Yesterday, March 29th, 2022, was a momentous day. Our bi-directional meter was installed, allowing us to send any extra power produced from our solar panels back to the grid. Our solar panels are fully up and running!
The gentleman that installed the new meter said my panels had already been supplying power to our house. I was a bit surprised and happy, as we have had a few good days of sun recently that I thought we missed. I downloaded the mySunpower app, which allows you to see production by day, month, year, and lifetime. The solar panels saved us $24 in grid electricity in 3 short weeks.
Perhaps more importantly, the climate economics of the panels is 1 ton of C02 saved, the equivalent of 10 fully grown and planted trees, avoiding driving for 1,435 miles, and the equivalent of 65 gallons of gas saved. Take that, Russian oil and gas complex!
Some observations for those considering solar.
- At every step of the way, keep pushing. Push your home owners association to approve, follow up to make sure they have what they need, push the solar installation company for an appointment, push for a company inspection, push for a utility inspection, push for the bi-directional meter.
- I’m happy with Sunpower and Freedom Solar. I would happily recommend them.
- Modern houses are not built with solar in mind. Home builders do not consider how to best increase solar panels or solar production on the house, or how to connect it to the meter. Everything is an after-thought. A first principles re-design of houses to be fully electric and self-sustaining is needed.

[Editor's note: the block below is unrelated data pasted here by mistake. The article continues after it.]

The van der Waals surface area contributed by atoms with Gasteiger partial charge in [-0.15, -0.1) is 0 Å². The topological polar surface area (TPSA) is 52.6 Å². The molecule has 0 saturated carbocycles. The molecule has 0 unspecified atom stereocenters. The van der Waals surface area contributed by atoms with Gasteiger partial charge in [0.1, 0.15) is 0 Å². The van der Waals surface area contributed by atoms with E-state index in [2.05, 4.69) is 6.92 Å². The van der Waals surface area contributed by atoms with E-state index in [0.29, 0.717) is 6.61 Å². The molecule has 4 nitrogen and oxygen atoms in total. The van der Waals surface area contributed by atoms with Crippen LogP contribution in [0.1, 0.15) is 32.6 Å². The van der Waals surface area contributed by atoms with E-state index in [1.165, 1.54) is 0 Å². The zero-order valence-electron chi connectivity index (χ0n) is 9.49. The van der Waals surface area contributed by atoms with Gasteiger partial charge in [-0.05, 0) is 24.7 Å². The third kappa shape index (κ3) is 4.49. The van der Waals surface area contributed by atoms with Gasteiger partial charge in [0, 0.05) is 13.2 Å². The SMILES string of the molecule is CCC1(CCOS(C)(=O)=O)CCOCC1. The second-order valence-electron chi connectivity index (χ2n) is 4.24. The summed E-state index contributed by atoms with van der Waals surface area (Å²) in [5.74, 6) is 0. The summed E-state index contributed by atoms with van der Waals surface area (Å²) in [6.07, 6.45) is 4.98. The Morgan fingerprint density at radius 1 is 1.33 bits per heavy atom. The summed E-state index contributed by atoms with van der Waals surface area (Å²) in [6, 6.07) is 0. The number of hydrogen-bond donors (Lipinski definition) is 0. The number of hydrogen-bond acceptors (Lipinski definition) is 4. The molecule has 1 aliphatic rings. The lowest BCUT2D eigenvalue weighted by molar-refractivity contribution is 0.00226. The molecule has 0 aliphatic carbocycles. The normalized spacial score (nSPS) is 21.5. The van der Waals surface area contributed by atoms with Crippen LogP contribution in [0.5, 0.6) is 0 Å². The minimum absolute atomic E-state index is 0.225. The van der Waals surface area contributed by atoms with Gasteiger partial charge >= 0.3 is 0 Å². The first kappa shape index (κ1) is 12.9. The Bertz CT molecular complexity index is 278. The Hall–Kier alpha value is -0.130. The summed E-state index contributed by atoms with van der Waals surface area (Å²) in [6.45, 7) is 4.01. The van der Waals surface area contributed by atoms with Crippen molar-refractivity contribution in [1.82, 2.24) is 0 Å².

- Such living spaces would incorporate vehicle to grid technology, which would allow you to charge your big electric vehicle battery in the day, and use the battery for power in the night. Electric vehicle batteries are far cheaper and larger than standalone batteries today. The new Ford F-150 is a great example of vehicle to grid.
- Finally, yes finally, the impact to your wallet and climate economics, cleaner air, and not supporting autocracies and dictators makes solar worth considering. It’s interesting to note our solar cost per kWh will go down in the summer, with greater production and fixed costs, and our grid cost will go up in the summer, due to lower variable and higher fixed costs. It looks like the opposite will be true in winter.
- The lead time to get panels fully working was 5 months. I expect shortages in the supply chain to make this worse over the coming months.
Thanks for reading. What are your thoughts on getting solar?
With peace, hope, and love,